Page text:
The principles of the invention are also applicable to illuminators utilized in tracking as well as in guidance and to illuminators utilizing lasers other than solid state laser such as gas lasers in which an electron discharge arrangement and associated controls are utilized for triggering the gas, as is well known in the art, or in liquid lasers, which are optically pumped as are the solid state lasers, as is well knownin the art.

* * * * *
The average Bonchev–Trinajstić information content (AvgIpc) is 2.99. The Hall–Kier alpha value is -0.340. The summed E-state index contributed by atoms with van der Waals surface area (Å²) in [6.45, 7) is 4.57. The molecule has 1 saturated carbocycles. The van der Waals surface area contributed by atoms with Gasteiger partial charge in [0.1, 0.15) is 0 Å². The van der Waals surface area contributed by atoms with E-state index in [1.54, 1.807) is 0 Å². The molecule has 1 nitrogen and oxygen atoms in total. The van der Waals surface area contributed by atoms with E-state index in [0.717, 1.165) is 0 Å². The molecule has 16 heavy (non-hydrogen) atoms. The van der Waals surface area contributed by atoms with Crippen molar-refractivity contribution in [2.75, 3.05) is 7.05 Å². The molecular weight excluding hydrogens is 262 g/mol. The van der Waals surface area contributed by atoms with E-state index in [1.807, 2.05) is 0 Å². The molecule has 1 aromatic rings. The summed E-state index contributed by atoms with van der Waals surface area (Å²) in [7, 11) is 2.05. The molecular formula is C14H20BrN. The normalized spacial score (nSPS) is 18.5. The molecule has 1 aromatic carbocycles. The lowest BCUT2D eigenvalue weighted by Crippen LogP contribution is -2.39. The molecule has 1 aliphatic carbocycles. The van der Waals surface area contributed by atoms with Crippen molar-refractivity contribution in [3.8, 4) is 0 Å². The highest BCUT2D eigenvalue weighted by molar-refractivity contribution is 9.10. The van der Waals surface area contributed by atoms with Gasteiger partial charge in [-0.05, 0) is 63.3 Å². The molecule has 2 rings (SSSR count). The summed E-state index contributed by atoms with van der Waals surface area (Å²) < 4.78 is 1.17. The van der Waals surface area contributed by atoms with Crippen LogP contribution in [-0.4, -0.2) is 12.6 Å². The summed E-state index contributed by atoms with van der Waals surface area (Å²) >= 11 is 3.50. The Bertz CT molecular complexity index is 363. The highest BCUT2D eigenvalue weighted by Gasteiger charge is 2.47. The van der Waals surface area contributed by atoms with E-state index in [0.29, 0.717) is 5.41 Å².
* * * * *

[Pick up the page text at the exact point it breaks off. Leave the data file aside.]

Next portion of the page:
Thus, there has been provided a single laser target illuminator assembly for designating or tracking to provide both high peak power pulses for long range operation such as target acquisition or tracking and a high pulse rate for accurate short range operation such as terminal guidance toa target or tracking. The system generates high peak power pulses at a relatively low duty cycle within a common pulse train containing low peak power pulses at a relatively high duty cycle for long and short range requirements respectively. The average power and heat dissipation requirements are substantially reduced which in turn leads to a reduction of both size and weight of the designator in accordance with the inventionfor any given level of overall performance. Another advantage of the illuminator of the invention is that it can be manufactured using conventional laser components. The principles of the invention include both a single oscillator arrangement and a dual oscillator configuration, the latter having a simplified collimating system in some arrangements in accordance with the invention. Also, the principles of the invention are applicable to gas medium laser systems and liquid medium lasers as well aslasers using solid state rods or mediums.